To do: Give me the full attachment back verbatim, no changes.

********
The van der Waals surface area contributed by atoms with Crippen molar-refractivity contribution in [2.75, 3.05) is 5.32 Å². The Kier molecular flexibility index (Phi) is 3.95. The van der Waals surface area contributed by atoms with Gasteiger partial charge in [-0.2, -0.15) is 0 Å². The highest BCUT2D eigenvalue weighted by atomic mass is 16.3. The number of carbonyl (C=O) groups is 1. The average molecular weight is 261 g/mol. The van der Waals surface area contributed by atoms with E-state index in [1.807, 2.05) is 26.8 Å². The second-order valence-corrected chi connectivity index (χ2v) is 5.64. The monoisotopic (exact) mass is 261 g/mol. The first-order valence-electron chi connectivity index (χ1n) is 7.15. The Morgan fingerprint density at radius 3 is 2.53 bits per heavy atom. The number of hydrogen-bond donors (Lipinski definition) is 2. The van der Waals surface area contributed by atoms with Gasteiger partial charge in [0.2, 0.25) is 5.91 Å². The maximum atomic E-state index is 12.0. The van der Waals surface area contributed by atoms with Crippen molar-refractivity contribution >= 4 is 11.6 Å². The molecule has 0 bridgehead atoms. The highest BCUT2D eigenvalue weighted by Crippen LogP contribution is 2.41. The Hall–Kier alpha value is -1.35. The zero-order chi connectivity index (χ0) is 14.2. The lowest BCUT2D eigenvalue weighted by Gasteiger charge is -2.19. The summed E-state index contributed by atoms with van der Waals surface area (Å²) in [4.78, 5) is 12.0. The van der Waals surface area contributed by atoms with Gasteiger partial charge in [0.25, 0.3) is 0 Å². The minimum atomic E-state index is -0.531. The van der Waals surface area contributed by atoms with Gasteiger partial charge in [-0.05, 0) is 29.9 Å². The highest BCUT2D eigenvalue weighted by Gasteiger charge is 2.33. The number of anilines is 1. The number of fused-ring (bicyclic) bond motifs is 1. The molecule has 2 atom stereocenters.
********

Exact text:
The van der Waals surface area contributed by atoms with Crippen molar-refractivity contribution in [2.75, 3.05) is 5.32 Å². The Kier molecular flexibility index (Phi) is 3.95. The van der Waals surface area contributed by atoms with Gasteiger partial charge in [-0.2, -0.15) is 0 Å². The highest BCUT2D eigenvalue weighted by atomic mass is 16.3. The number of carbonyl (C=O) groups is 1. The average molecular weight is 261 g/mol. The van der Waals surface area contributed by atoms with E-state index in [1.807, 2.05) is 26.8 Å². The second-order valence-corrected chi connectivity index (χ2v) is 5.64. The monoisotopic (exact) mass is 261 g/mol. The first-order valence-electron chi connectivity index (χ1n) is 7.15. The Morgan fingerprint density at radius 3 is 2.53 bits per heavy atom. The number of hydrogen-bond donors (Lipinski definition) is 2. The van der Waals surface area contributed by atoms with Gasteiger partial charge in [0.2, 0.25) is 5.91 Å². The maximum atomic E-state index is 12.0. The van der Waals surface area contributed by atoms with Crippen molar-refractivity contribution >= 4 is 11.6 Å². The molecule has 0 bridgehead atoms. The highest BCUT2D eigenvalue weighted by Crippen LogP contribution is 2.41. The Hall–Kier alpha value is -1.35. The zero-order chi connectivity index (χ0) is 14.2. The lowest BCUT2D eigenvalue weighted by Gasteiger charge is -2.19. The summed E-state index contributed by atoms with van der Waals surface area (Å²) in [4.78, 5) is 12.0. The van der Waals surface area contributed by atoms with Gasteiger partial charge in [0.25, 0.3) is 0 Å². The minimum atomic E-state index is -0.531. The van der Waals surface area contributed by atoms with Gasteiger partial charge in [-0.05, 0) is 29.9 Å². The highest BCUT2D eigenvalue weighted by Gasteiger charge is 2.33. The number of anilines is 1. The number of fused-ring (bicyclic) bond motifs is 1. The molecule has 2 atom stereocenters.